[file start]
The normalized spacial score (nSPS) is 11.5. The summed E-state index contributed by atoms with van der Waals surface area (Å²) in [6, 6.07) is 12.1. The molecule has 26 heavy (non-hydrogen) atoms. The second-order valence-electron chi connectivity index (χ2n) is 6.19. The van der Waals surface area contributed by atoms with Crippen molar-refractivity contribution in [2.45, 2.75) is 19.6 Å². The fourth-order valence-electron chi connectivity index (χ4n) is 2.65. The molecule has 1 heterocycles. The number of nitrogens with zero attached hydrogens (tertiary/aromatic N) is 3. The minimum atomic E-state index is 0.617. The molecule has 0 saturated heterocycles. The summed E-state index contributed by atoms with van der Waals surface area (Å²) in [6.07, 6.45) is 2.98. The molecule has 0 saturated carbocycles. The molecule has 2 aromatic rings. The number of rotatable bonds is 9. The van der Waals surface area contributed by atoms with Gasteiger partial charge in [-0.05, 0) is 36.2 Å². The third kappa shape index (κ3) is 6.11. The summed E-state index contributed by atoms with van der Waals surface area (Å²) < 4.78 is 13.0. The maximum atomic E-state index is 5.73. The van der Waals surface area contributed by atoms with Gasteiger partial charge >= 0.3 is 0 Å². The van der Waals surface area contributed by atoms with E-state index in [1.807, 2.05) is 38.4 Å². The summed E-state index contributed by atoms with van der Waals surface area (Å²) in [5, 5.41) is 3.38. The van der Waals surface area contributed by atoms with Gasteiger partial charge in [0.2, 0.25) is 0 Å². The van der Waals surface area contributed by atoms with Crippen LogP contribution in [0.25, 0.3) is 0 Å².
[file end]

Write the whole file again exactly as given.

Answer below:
The normalized spacial score (nSPS) is 11.5. The summed E-state index contributed by atoms with van der Waals surface area (Å²) in [6, 6.07) is 12.1. The molecule has 26 heavy (non-hydrogen) atoms. The second-order valence-electron chi connectivity index (χ2n) is 6.19. The van der Waals surface area contributed by atoms with Crippen molar-refractivity contribution in [2.45, 2.75) is 19.6 Å². The fourth-order valence-electron chi connectivity index (χ4n) is 2.65. The molecule has 1 heterocycles. The number of nitrogens with zero attached hydrogens (tertiary/aromatic N) is 3. The minimum atomic E-state index is 0.617. The molecule has 0 saturated heterocycles. The summed E-state index contributed by atoms with van der Waals surface area (Å²) in [6.07, 6.45) is 2.98. The molecule has 0 saturated carbocycles. The molecule has 2 aromatic rings. The number of rotatable bonds is 9. The van der Waals surface area contributed by atoms with Gasteiger partial charge in [-0.05, 0) is 36.2 Å². The third kappa shape index (κ3) is 6.11. The summed E-state index contributed by atoms with van der Waals surface area (Å²) < 4.78 is 13.0. The maximum atomic E-state index is 5.73. The van der Waals surface area contributed by atoms with Gasteiger partial charge >= 0.3 is 0 Å². The van der Waals surface area contributed by atoms with E-state index in [1.807, 2.05) is 38.4 Å². The summed E-state index contributed by atoms with van der Waals surface area (Å²) in [5, 5.41) is 3.38. The van der Waals surface area contributed by atoms with Gasteiger partial charge in [0.2, 0.25) is 0 Å². The van der Waals surface area contributed by atoms with Crippen LogP contribution in [0.25, 0.3) is 0 Å².